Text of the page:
I also appreciate his clear voice over the mumbling of the crowd. For example, if you’ve ever wondered what a person meant by saying or writing this or that and just wished for clarity in thought and speech, you’re probably in Billy’s shoes as he addresses “Baby Listening.” Upon learning of that “service offered by this seaside hotel,” the poet assures us that “Baby-listening – not a baby who happens to be listening,/ as I thought when I first checked in…./ But the phrase did suggest a baby who is listening,/ lying there in the room next to mine/ listening to my pen scratching against the page,/ or a more advanced baby who has crawled/ down the hallway of the hotel/ and is pressing its tiny, curious ear against my door.” And then comes the unexpected insight of this ever-vigilant poet: “Lucky for some of us,/ poetry is a place where both are true at once,/ where meaning only one thing at a time spells malfunction.”

With levity of line and depth of meaning, Billy Collins keeps us reading and en-joying the joy he finds by paying attention to life and everything around, including death. In the closing poem “The Names” written “for the victims of September 11th and their survivors,” he pays attention and tribute to the “Names of citizens, workers, mothers and fathers, The bright-eyed daughter, the quick son./ Alphabet of names in green rows in a field./ Names in the small tracks of birds./ Names lifted from a hat/ Or balanced on the tip of the tongue./ Names wheeled into the dim warehouse of memory./ So many names, there is barely room on the walls of the heart” – especially such an empathetic heart that might break often without the love of poetry.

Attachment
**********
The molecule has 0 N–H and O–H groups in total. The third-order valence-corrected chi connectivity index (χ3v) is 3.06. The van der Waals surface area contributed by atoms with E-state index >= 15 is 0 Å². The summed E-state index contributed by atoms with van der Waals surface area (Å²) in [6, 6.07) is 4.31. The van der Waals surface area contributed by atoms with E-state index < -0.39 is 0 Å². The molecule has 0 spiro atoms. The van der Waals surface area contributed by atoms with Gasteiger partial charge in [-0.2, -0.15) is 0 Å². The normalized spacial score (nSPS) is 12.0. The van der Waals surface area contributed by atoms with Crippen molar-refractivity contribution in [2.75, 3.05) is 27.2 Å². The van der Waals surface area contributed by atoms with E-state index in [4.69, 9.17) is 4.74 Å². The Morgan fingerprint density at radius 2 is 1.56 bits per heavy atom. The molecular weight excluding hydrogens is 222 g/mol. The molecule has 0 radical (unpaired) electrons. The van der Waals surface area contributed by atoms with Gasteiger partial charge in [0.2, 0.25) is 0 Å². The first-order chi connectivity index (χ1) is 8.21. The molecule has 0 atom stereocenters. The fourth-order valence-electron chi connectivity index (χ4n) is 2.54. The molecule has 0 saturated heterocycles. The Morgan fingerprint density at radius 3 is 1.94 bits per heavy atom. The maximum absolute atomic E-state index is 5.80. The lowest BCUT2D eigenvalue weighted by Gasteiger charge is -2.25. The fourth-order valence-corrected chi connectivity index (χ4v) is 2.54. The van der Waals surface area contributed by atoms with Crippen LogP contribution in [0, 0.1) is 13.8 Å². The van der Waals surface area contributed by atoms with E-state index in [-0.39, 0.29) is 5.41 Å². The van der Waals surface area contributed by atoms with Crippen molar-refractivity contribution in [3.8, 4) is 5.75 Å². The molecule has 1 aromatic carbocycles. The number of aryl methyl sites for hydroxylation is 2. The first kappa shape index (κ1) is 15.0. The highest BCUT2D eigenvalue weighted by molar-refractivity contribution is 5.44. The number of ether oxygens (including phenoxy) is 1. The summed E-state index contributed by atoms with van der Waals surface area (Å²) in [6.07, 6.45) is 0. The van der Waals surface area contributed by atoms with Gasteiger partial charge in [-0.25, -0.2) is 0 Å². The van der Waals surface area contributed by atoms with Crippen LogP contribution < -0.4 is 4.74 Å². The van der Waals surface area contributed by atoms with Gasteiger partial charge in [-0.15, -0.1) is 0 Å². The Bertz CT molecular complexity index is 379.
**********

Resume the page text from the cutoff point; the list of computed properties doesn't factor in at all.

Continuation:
© 2014, Mary Harwell Sayler, reviewer and poet-author of Living in the Nature Poem published by Hiraeth Press and book of Bible-based poems Outside Eden published by Kelsay Books.

Aimless Love: New and Selected Poems, hardcover